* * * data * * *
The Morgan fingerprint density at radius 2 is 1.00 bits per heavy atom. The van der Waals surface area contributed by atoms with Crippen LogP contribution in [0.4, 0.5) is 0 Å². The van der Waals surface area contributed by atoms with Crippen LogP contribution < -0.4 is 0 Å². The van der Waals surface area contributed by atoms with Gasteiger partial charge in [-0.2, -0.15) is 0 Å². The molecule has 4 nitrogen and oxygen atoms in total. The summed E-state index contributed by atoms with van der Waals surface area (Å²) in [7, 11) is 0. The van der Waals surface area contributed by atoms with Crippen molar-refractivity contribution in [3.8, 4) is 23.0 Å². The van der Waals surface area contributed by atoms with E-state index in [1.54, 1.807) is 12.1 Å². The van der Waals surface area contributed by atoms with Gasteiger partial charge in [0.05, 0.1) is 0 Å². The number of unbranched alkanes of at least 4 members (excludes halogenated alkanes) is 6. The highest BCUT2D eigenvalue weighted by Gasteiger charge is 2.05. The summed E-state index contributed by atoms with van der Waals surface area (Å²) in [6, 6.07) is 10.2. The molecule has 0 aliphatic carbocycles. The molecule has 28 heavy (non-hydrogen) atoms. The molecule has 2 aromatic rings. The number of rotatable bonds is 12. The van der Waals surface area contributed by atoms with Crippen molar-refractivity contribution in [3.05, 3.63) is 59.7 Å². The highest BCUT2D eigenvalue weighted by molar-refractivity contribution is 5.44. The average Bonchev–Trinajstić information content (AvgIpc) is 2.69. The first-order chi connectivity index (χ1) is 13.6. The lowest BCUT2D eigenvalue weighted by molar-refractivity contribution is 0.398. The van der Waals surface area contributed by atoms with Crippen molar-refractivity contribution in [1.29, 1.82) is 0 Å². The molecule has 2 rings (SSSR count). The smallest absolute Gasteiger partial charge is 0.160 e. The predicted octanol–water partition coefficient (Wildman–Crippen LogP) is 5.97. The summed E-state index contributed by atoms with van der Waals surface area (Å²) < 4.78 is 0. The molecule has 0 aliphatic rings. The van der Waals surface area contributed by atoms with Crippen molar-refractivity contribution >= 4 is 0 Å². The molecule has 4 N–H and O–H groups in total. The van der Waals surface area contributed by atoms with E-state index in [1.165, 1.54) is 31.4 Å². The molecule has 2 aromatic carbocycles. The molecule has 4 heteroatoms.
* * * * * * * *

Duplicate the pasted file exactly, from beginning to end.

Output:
The Morgan fingerprint density at radius 2 is 1.00 bits per heavy atom. The van der Waals surface area contributed by atoms with Crippen LogP contribution in [0.4, 0.5) is 0 Å². The van der Waals surface area contributed by atoms with Crippen LogP contribution < -0.4 is 0 Å². The van der Waals surface area contributed by atoms with Gasteiger partial charge in [-0.2, -0.15) is 0 Å². The molecule has 4 nitrogen and oxygen atoms in total. The summed E-state index contributed by atoms with van der Waals surface area (Å²) in [7, 11) is 0. The van der Waals surface area contributed by atoms with Crippen molar-refractivity contribution in [3.8, 4) is 23.0 Å². The van der Waals surface area contributed by atoms with E-state index in [1.54, 1.807) is 12.1 Å². The van der Waals surface area contributed by atoms with Gasteiger partial charge in [0.05, 0.1) is 0 Å². The number of unbranched alkanes of at least 4 members (excludes halogenated alkanes) is 6. The highest BCUT2D eigenvalue weighted by Gasteiger charge is 2.05. The summed E-state index contributed by atoms with van der Waals surface area (Å²) in [6, 6.07) is 10.2. The molecule has 0 aliphatic carbocycles. The molecule has 28 heavy (non-hydrogen) atoms. The molecule has 2 aromatic rings. The number of rotatable bonds is 12. The van der Waals surface area contributed by atoms with Crippen molar-refractivity contribution in [3.05, 3.63) is 59.7 Å². The highest BCUT2D eigenvalue weighted by molar-refractivity contribution is 5.44. The average Bonchev–Trinajstić information content (AvgIpc) is 2.69. The first-order chi connectivity index (χ1) is 13.6. The lowest BCUT2D eigenvalue weighted by molar-refractivity contribution is 0.398. The van der Waals surface area contributed by atoms with Crippen molar-refractivity contribution in [1.29, 1.82) is 0 Å². The molecule has 2 rings (SSSR count). The smallest absolute Gasteiger partial charge is 0.160 e. The predicted octanol–water partition coefficient (Wildman–Crippen LogP) is 5.97. The summed E-state index contributed by atoms with van der Waals surface area (Å²) < 4.78 is 0. The molecule has 0 aliphatic rings. The van der Waals surface area contributed by atoms with Crippen molar-refractivity contribution >= 4 is 0 Å². The molecule has 4 N–H and O–H groups in total. The van der Waals surface area contributed by atoms with E-state index in [1.165, 1.54) is 31.4 Å². The molecule has 2 aromatic carbocycles. The molecule has 4 heteroatoms.